Bob Woodward, facing widespread criticism for only now revealing President Donald Trump's early concerns about the severity of the coronavirus, told The Associated Press on Wednesday that he needed time to be sure that Trump's private comments from February were accurate.
In Woodward’s upcoming book on Trump, “Rage,” the president is quoted saying the virus was highly contagious and “deadly stuff” at a time he was publicly dismissing it as no worse than the flu. Woodward, the celebrated Washington Post journalist and best-selling author, spoke with Trump more than a dozen times for his book.
“He tells me this, and I'm thinking, ‘Wow, that’s interesting, but is it true?' Trump says things that don't check out, right?” Woodward told the AP during a telephone interview. Using a famous phrase from the Watergate era, when Woodward's reporting for the Post helped lead to President Richard Nixon's resignation, Woodward said his mission was to determine, “What did he know and when did he know it?”
On Twitter and elsewhere online, commentators accused Woodward of valuing book sales over public health. “Nearly 200,000 Americans have died because neither Donald Trump nor Bob Woodward wanted to risk anything substantial to keep the country informed,” wrote Esquire's Charles P. Pierce.
The issue of daily journalists presenting newsworthy information in books isn’t new. The competition for attention is intense, and headlines help boost sales and guest shots for interviews. Reporter Michael S. Schmidt of The New York Times recently attracted attention for his book, “Donald Trump v. The United States,” by reporting new details on an unannounced visit by Trump to Walter Reed military hospital in November 2019. Schmidt reported that Vice President Mike Pence was put on alert that he might have to briefly assume the powers of the presidency if the president had to undergo a procedure that required anesthesia.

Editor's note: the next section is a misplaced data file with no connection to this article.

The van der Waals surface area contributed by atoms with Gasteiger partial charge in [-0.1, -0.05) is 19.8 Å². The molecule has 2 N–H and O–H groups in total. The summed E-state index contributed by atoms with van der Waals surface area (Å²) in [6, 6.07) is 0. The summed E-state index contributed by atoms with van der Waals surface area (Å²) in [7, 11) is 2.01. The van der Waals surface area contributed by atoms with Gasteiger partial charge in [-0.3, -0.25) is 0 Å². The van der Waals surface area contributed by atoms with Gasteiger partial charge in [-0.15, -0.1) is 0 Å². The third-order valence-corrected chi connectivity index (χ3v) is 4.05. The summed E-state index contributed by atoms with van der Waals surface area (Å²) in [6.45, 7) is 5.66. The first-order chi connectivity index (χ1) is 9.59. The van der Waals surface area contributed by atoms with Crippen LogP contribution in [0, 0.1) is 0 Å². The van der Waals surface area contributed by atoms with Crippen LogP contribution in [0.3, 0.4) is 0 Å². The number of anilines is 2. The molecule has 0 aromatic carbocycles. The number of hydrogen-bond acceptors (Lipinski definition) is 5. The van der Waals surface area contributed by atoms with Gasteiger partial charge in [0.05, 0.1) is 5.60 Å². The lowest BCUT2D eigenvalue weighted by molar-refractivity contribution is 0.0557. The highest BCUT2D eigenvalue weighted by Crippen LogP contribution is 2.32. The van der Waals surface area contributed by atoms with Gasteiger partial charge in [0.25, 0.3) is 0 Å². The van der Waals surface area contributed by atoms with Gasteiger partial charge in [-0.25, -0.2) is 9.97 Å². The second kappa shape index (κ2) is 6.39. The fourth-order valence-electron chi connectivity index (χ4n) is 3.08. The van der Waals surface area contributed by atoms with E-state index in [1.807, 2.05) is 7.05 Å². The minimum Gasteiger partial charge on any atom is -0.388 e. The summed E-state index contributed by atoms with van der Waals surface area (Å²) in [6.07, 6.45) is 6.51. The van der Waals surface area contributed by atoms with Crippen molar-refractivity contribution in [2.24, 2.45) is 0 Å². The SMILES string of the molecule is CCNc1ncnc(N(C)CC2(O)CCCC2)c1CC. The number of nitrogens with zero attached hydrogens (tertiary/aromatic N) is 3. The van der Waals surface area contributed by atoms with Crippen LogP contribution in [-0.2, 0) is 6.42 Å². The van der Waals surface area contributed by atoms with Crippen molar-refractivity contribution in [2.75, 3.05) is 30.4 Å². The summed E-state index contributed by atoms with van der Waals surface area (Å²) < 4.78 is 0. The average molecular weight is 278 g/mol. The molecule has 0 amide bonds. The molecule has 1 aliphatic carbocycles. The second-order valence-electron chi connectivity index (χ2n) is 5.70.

Pence later said he didn’t recall being put on standby for the Reed visit, which the White House has said was part of the president’s routine annual physical. But Schmidt’s book renewed speculation about Trump’s health.
Political figures with book deals also have been chastised for holding back timely material. Former national security adviser John Bolton, whose scathing memoir “The Room Where It Happened” came out in June, declined discussing Trump's actions towards Ukraine while the impeachment hearings were being held earlier this year.
Woodward's book, which comes out next week, draws from 18 conversations with Trump between December and July. During his AP interview, Woodward said Trump called him “out of the blue” in early February to “unburden himself" about the virus, which then had few cases in the U.S. But Woodward said that only in May was he satisfied that Trump's comments were based on reliable information and that by then the virus had spread nationwide.
"If I had done the story at that time about what he knew in February, that's not telling us anything we didn't know," Woodward said. At that point, he said, the issue was no longer one of public health but of politics. His priority became getting the story out before the election in November.
“That was the demarcation line for me,” he said. “Had I decided that my book was coming out on Christmas, the end of this year, that would have been unthinkable.”
Asked why he didn't share Trump's February remarks for a fellow Post reporter to pursue, Woodward said he had developed “some pretty important sources” on his own.
“Could I have brought others in? Could they have done things I couldn't do?" he asked. “I was on the trail, and I was (still) on the trail when it (the virus) exploded.”
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